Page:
Tribespeople demand community forest rights inside Udanti Wildlife Sanctury

Reported by

Asha VermaLand Conflict Watch

Last updated on

December 3, 2019

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Conservation and Forestry

Udantisitanadi wildlife sanctuary was declared a Tiger Reserve under project tiger in 2009. The process of declaring the sanctuary as tiger reserve started in early 2004. During this process, Forest Department did not allow residents of villages in the core zone of the reserve to collect minor forest produce. The department asked them to leave the forest and settle somewhere else with a resettlement package under project tiger.Many tribal women were allegedly framed under false charges for collecting firewood from the forest area. Residents of these villages were already aware of the condition of those who were relocated, so they started to refuse to relocate and asserted their rights over forest. Residents of 17 villages organized themselves to start the movement for their rights, and went till Delhi. This happened before Forest Rights Act of 2006 was passed. Forest Rights Act empowered them to continue the movement. They submitted applications to the local administration offices to claim their individual and community forest rights. However, only Individual Forest Rights have been recognised for them but no community rights. Community rights are important because they allow communities to not just farm but also collect nontimber produce and do other activities like fishing and cattle grazing. Despite repeated demands of these people, river bridges and roads also have not been built by the administration. The gram sabhas of these villages have given many applications to the Subdivisional megistrate and the chief minister about these issues but haven't heard anything back. That led residents of these 17 villages decide to not let forest department do any kind of plantation activity in their forest area, and have taken the control in their hands to manage the forest. They have formed the Community Forest Management Committee through which they plan to manage their land, and plan to grow bamboo and other trees that give minor forest produce like mahua flower and tendu leaves which they can sell. Recently, residents of these villages protested on the NH 130 C to demand community forest rights and other facilities that have not been given to them yet. Instead of listening to them, the forest department continues to threaten them to relocate.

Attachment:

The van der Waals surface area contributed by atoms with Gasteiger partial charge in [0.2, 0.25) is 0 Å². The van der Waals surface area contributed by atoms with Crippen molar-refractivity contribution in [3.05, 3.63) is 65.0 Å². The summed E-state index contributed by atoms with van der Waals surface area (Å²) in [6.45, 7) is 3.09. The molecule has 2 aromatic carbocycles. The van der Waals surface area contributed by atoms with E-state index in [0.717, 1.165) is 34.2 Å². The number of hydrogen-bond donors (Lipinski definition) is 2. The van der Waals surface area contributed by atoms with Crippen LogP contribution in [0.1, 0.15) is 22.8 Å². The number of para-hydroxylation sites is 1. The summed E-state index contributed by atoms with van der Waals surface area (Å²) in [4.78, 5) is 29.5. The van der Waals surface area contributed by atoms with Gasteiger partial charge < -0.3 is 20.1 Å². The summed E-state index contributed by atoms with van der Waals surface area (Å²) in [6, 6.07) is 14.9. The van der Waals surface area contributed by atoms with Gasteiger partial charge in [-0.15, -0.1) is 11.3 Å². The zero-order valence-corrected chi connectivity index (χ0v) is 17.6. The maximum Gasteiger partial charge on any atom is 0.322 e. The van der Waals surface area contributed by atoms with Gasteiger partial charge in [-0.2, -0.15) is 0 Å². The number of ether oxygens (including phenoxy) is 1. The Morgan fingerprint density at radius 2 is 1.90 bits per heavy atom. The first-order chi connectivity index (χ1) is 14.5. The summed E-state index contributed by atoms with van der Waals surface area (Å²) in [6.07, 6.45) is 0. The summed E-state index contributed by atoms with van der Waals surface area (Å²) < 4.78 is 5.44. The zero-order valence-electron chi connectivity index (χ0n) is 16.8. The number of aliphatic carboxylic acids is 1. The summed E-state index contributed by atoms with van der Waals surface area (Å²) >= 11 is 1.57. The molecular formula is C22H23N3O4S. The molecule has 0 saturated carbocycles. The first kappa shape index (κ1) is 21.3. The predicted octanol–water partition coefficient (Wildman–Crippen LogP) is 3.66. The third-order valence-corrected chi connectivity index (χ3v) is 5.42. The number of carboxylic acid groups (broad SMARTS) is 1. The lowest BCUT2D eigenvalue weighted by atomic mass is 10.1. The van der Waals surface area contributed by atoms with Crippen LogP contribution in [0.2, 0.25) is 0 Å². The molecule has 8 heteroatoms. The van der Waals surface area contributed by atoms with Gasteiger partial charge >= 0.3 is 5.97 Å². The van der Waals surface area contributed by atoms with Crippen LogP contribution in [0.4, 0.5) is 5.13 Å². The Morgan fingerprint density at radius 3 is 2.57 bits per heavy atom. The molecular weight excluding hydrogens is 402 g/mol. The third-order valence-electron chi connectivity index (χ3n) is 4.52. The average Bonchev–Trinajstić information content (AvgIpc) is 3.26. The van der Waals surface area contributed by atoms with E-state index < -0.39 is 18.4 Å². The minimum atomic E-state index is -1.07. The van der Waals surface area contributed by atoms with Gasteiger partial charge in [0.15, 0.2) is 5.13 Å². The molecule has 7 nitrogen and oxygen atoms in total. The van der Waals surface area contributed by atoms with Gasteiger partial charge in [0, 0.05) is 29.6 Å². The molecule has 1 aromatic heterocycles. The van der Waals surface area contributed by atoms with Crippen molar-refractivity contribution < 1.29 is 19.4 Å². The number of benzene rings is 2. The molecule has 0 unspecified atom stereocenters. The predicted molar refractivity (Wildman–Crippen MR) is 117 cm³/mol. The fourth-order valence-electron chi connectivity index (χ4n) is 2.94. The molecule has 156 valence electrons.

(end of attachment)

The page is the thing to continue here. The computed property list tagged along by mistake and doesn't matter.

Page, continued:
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Private and Common

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Forest Department

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